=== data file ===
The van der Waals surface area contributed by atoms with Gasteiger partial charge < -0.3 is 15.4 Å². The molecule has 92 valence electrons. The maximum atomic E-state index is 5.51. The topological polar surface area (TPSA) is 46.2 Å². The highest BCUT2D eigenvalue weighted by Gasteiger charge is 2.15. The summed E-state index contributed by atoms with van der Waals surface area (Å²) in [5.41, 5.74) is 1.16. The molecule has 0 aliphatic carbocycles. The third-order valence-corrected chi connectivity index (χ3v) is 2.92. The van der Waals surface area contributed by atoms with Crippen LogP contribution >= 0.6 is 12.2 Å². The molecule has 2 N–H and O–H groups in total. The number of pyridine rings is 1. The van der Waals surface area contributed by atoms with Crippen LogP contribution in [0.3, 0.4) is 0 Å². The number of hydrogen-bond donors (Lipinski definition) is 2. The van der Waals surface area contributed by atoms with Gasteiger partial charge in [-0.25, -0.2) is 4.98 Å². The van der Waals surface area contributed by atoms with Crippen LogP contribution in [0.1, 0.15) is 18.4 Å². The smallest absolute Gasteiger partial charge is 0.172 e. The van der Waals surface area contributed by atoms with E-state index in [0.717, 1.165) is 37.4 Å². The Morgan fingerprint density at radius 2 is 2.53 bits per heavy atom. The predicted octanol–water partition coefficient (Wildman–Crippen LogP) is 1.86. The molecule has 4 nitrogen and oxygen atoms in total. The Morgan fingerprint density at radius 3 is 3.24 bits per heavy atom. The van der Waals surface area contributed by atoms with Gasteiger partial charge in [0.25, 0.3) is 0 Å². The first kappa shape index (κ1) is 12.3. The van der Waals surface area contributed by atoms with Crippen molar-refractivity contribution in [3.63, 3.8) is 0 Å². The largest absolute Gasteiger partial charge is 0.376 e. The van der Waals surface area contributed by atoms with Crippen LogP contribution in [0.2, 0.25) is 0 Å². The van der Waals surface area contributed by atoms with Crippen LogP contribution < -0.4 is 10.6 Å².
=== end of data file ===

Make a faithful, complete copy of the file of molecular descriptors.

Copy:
The van der Waals surface area contributed by atoms with Gasteiger partial charge < -0.3 is 15.4 Å². The molecule has 92 valence electrons. The maximum atomic E-state index is 5.51. The topological polar surface area (TPSA) is 46.2 Å². The highest BCUT2D eigenvalue weighted by Gasteiger charge is 2.15. The summed E-state index contributed by atoms with van der Waals surface area (Å²) in [5.41, 5.74) is 1.16. The molecule has 0 aliphatic carbocycles. The third-order valence-corrected chi connectivity index (χ3v) is 2.92. The van der Waals surface area contributed by atoms with Crippen LogP contribution >= 0.6 is 12.2 Å². The molecule has 2 N–H and O–H groups in total. The number of pyridine rings is 1. The van der Waals surface area contributed by atoms with Crippen LogP contribution in [0.3, 0.4) is 0 Å². The number of hydrogen-bond donors (Lipinski definition) is 2. The van der Waals surface area contributed by atoms with Gasteiger partial charge in [-0.25, -0.2) is 4.98 Å². The van der Waals surface area contributed by atoms with Crippen LogP contribution in [0.1, 0.15) is 18.4 Å². The smallest absolute Gasteiger partial charge is 0.172 e. The van der Waals surface area contributed by atoms with E-state index in [0.717, 1.165) is 37.4 Å². The Morgan fingerprint density at radius 2 is 2.53 bits per heavy atom. The predicted octanol–water partition coefficient (Wildman–Crippen LogP) is 1.86. The molecule has 4 nitrogen and oxygen atoms in total. The Morgan fingerprint density at radius 3 is 3.24 bits per heavy atom. The van der Waals surface area contributed by atoms with Gasteiger partial charge in [0.25, 0.3) is 0 Å². The first kappa shape index (κ1) is 12.3. The van der Waals surface area contributed by atoms with Crippen molar-refractivity contribution in [3.63, 3.8) is 0 Å². The largest absolute Gasteiger partial charge is 0.376 e. The van der Waals surface area contributed by atoms with Crippen LogP contribution in [0.2, 0.25) is 0 Å². The van der Waals surface area contributed by atoms with Crippen LogP contribution < -0.4 is 10.6 Å².